Something startling had better happen this year if the Golden Globes are to retain their reputation. Any chance James Gandolfini will come to the ceremony in character and bump off "The Sopranos"'s competitors in the Best Dramatic TV Series category?

Unforgivable Blackness

Monday, January 17, 8 pm (PBS)

Ken Burns' documentary takes us back to the early 1900s, when white supremacy was the law of the land. African Americans were expected to defer to whites and lynching was all the rage.

Then came a black giant who insisted on being free. Jack Johnson, the first African American heavyweight boxing champion, won his crown by doing the unthinkable: beating up white men. Not only did Johnson flatten the supposedly superior race, but he did it with a bemused smile on his face. As if that weren't brave enough, Johnson lived as he pleased outside the ring, marrying a white woman at the height of his career in 1912.

African Americans cheered, and oppressed races around the world took courage from Johnson's triumphs. And that, as Burns shows, drove white folks mad. If Johnson couldn't be beaten in the ring, he could be subjected to racist taunts in the press and sentenced to prison on trumped-up charges of "immorality." Johnson's arrest in 1912 finally gave white America the image it craved: the uppity black man led away in chains.

Johnson's real crime was insisting on his humanity in a country determined to treat him like an animal. "Just remember, whatever you write about me, that I was a man," he told a reporter shortly before his death in 1946.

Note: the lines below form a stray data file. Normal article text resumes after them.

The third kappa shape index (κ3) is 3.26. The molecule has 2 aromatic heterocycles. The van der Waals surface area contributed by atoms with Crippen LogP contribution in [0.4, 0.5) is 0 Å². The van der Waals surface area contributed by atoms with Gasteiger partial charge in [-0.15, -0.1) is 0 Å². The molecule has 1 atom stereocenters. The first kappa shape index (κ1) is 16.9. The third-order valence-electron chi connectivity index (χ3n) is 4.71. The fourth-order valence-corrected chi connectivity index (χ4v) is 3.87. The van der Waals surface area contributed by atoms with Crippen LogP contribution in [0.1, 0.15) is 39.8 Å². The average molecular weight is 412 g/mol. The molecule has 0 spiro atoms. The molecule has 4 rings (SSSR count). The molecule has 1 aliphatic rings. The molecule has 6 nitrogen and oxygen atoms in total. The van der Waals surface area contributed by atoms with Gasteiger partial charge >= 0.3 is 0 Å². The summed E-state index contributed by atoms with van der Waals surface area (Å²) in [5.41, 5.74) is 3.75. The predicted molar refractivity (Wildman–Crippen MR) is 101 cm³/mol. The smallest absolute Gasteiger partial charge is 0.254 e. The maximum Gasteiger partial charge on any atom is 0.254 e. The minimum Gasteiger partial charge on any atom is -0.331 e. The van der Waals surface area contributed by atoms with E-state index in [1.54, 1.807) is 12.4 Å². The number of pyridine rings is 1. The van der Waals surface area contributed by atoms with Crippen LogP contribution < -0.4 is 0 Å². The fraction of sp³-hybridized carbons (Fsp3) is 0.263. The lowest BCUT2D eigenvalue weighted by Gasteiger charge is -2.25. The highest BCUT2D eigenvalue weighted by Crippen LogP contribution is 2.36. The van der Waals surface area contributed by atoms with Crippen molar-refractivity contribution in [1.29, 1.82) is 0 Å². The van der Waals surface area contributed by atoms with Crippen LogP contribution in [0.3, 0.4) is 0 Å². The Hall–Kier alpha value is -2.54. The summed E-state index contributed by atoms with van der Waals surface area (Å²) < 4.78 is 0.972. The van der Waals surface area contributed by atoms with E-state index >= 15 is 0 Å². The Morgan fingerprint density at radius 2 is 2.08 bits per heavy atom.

For all his troubles, Johnson comes out of "Unforgivable Blackness" with his dignity intact. And that's more than you can say for his white oppressors.

The French Revolution

Monday, January 17, 8 pm (History Channel)

This lively documentary begins with a portrait of the king as a young nerd. Louis XVI was shy, pudgy and indecisive, with no social grace whatsoever. His royal family hooked him up with Marie Antoinette, one of Europe's most beautiful women, but he couldn’t even consummate the marriage. "Basically," a scholar says, "he was a schlub."

But a schlub with resources. Louis lived to eat, and he made sure his storehouses were full as the rest of France starved in 1789. This was a typical misjudgment, and the French people finally lost it. They stormed the palace and eventually imprisoned the king. Louis tried to escape, thinking his subjects would rally behind him in his desperate attempt to reclaim the throne. Instead they nabbed him, chortled, and cut off his head.

That's when Europe first learned that nothing ever works out for a nerd. (Actually, I could have told them that.)

American Idol

Tuesday, January 18, 7 pm (Fox)

I'll tune in, but only because 2004's off-key finalist Jasmine Trias is contractually barred from participating in the new season.


Tuesday, January 18, 7 pm (PBS)

"Supersonic Dream" explores the attempt to develop supersonic jets as commercial carriers in the 1970s. Would customers feel safe riding in a passenger plane that flew at the speed of sound as extreme shock waves buffeted the fuselage? "Flying in it will be like putting a granny in a missile," one of the developers said at the time.

Clearly, the marketing campaign needed a bit of fine-tuning.